The first environmental samples taken from the three research stations in the study supported previous research findings that pinpoint water used for irrigation as a source of contamination. North Carolina has a network of 16 research stations operated by the NC Department of Agriculture and Consumer Services that cross the state and provide a unique setting for field studies not available elsewhere in the US. Ducharme’s analysis also found Salmonella in the sediment exposed to the water.
“In North Carolina, we do a lot of surface water irrigation,” said Ducharme. “If we are looking at surface water that could potentially be contaminated, we’re looking at mechanisms that they (the growers) have to remediate before they can ever apply water.”
This study will also look for answers to the best microbial indicator for contaminated water. The FDA proposes generic E. coli as the best pathogenic indicator. Ducharme is studying whether or not “Salmonella or a panel of pathogens could be a more effective indicator for contamination associated with tomato production.”
The study is following tomatoes from the fields to the distribution houses where they are washed and packed for shipping. “We have a chart that shows tomatoes going to three to five brokerage houses until they get to the final retailer, anywhere up and down the East Coast,” Ducharme said. “They could be in three locations overnight.”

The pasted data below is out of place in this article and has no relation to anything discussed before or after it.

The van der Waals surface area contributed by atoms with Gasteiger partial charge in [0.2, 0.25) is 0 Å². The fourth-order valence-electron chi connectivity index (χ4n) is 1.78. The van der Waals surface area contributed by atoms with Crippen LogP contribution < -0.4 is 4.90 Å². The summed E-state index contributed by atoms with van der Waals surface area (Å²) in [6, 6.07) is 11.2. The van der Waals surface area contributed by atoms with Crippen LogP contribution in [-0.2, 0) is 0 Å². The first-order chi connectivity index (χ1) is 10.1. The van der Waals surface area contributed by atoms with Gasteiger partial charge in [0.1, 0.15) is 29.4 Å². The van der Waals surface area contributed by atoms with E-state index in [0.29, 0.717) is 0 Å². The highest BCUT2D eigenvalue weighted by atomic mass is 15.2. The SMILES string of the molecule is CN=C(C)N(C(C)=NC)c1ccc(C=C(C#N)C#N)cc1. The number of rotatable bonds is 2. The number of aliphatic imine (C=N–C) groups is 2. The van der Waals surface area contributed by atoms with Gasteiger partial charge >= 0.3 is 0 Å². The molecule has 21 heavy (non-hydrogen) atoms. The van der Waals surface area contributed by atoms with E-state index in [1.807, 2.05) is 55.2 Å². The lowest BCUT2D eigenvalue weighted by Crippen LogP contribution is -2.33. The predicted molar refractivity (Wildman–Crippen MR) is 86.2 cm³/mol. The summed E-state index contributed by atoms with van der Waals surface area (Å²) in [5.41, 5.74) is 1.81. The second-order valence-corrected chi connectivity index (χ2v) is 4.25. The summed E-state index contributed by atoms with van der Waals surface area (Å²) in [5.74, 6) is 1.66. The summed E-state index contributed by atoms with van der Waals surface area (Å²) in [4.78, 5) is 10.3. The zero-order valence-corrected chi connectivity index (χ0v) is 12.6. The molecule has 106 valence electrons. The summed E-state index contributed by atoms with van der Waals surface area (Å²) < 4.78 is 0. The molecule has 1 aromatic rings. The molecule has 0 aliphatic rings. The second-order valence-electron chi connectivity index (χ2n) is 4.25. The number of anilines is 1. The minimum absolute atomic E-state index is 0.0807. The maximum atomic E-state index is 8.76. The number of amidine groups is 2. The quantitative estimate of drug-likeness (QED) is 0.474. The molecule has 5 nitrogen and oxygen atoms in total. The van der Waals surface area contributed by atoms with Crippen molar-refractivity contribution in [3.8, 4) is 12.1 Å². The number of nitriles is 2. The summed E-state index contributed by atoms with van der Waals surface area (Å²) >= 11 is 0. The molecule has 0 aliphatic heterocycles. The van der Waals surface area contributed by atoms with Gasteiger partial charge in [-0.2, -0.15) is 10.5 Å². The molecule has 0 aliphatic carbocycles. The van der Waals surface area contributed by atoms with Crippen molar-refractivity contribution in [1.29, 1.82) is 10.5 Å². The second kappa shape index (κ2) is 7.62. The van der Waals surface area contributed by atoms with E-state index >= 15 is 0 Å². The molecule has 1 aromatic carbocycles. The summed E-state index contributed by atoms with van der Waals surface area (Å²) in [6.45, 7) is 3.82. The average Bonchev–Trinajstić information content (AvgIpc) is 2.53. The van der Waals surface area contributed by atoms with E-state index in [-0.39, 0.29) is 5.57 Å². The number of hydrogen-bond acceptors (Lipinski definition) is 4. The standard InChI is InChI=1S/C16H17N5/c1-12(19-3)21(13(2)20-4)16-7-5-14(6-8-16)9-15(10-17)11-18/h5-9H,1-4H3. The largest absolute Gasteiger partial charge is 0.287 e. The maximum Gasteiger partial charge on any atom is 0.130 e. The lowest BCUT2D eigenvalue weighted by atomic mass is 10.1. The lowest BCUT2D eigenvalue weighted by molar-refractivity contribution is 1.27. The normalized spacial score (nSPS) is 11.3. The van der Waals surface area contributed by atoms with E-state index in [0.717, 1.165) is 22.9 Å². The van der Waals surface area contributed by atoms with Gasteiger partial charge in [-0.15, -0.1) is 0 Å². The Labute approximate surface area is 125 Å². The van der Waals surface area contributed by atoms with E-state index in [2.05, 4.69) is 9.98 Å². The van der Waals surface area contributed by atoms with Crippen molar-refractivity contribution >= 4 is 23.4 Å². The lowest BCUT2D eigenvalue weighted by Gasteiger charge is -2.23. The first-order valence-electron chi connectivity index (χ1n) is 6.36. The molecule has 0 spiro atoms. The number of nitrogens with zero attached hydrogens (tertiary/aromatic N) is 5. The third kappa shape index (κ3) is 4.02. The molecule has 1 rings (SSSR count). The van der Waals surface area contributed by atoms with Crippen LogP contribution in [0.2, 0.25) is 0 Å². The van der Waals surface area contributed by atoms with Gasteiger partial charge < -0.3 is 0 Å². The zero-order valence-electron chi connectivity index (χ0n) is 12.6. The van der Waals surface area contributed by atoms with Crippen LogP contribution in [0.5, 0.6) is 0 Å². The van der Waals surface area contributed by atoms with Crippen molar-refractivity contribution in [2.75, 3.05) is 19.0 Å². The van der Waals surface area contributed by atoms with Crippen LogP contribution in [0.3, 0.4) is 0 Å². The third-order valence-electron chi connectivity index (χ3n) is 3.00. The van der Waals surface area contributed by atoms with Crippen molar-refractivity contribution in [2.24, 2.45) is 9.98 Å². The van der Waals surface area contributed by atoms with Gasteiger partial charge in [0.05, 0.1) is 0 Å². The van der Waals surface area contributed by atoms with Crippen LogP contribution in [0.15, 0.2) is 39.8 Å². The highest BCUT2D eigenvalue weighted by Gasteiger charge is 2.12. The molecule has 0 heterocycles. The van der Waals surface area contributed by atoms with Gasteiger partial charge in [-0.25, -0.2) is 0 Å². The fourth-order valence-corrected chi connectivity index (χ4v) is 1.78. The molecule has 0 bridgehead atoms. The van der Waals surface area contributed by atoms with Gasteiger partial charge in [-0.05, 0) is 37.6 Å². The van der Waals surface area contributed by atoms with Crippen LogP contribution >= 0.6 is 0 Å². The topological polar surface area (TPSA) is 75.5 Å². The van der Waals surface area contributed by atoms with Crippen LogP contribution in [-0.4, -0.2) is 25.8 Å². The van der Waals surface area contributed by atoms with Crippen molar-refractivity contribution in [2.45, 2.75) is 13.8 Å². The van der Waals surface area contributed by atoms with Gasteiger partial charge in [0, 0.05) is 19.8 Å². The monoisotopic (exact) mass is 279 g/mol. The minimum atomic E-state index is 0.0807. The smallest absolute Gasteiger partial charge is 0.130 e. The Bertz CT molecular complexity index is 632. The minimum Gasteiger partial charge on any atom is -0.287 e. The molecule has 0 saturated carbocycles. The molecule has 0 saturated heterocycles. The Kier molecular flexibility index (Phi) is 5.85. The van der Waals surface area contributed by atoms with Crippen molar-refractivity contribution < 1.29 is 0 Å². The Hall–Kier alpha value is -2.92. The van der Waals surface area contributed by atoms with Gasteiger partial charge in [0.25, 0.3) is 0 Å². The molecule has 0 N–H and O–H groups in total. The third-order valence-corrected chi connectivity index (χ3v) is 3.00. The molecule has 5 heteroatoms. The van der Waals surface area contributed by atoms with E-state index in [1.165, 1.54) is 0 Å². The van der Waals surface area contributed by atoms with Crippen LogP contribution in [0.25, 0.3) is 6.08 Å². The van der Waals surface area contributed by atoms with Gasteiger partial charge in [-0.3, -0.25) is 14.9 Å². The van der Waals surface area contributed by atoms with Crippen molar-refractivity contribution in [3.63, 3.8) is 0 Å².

“It’s interesting,” Perkins-Veazie added, “how much handling and temperature variation the tomatoes are exposed to and all of the things that could possibly be introduced.”
By the end of the three-year project, Ducharme and Perkins-Veazie predict that the North Carolina data coupled with similar data from Florida will be combined for an East Coast database and genome map of Salmonella.
“We’re also looking at metagenomic information,” Perkins-Veazie said. “Because we know that some species can out compete other species. We are looking at all of the populations that could be on the tomato plant, blossoms or fruit. We are finding if they are more resilient or less resilient than other species of plant pathogens or bacteria in the environment. We’ll have that data this coming year.”
As more data is collected the hope is that the guidelines and oversight that have reduced the number of Salmonella incidents in the beef, poultry, egg and dairy industries will be implemented for fresh produce. The best outcome of the joint project, Perkins-Veazie said, is that it will help tomato growers everywhere “manage contaminates inherent to growing in the environment,” ensuring that tomatoes continue to be appreciated for their health benefits and not feared for any health consequences.